- Najwa and Abbey

In class, we are doing a project on the ways onions respond to different kinds of chemicals we feed it. The purpose of this is to see how different things affect the environment when something contaminates water. This is because we are seeing what would happen if it happened to our water. I have learned that onions grow roots when you put it in water and that some different chemicals destroy the roots and make the onion deteriorate.
- Lindy

These images show the difference in root growth in an onion placed in water compared to an onion placed in acid rain.

Monday, February 13, 2017

Heart Smart Lab

Guiding Question:
How does the environment alter heart rate?

We just learned about the heart and how it works. We conducted an experiment to see how the heart would work when we were scared or nervous. We decided to watch a horror movie trailer and then we recorded our heart rates before and after. We learned that our heart rate increases because of a process called fight or flight. The process increases your breathing and heart rate to help your muscles move faster so you can either fight fear or run away.
- Lindy and Maria

In the Heart Smart ADI Lab, we compared how different levels of stress effects the heart rate. To do this, we solved math worksheets on different time limits. For the first trial, we had 30 seconds; for the second trial, we had 60 seconds; and for the third trial, we had 90 seconds. Once we complete down the experiment, we found that the heart rate for the first trial was much higher than the second and third trials. We learned that this was because stress triggers the body's "fight-or-flight" response. This results in an increased production of adrenaline, which releases sugar into the body. This sugar makes a person more energetic, and have a higher heart rate.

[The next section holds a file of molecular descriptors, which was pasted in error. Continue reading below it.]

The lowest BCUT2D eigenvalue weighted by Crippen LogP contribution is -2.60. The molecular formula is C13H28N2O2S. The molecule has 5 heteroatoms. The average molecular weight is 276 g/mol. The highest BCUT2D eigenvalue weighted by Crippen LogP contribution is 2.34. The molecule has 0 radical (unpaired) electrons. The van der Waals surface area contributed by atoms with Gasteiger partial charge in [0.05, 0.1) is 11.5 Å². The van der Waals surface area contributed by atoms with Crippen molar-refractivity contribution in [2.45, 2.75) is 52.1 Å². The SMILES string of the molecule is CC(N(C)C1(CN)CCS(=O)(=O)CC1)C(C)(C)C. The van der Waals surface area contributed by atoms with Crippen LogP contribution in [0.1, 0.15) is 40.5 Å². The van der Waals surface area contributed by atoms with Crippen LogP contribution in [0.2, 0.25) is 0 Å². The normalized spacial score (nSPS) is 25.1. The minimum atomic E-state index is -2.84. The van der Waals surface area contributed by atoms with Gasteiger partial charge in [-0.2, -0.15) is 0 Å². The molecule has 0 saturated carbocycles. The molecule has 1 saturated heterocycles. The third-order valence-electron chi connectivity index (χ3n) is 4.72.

- Joanne



Sunday, January 8, 2017

McMush Lab

"During the McMush certain things have been exposed through the power of science. Such as the fact McDonald's meat doesn't have enough protein to be detected by Biuret, which turns food purple if it has enough protein. We also learned about how starch turns into glucose through enzymes in a persons body. Another lesson we learned was the functions of organs in the digestive system, such as how the pancreas produces insulin and the stomach churns."
- Aakash A.

"In the McMush lab, we realized that eating homemade, fresh and organic food is way better than eating fast food. For example a typical cheeseburger, Sprite and fries don't contain any protein or anything healthy. They are loaded with sugar and bad lipids and carbohydrates. In conclusion, we learned that what's in the food matters the most."
- Shriya and Sandi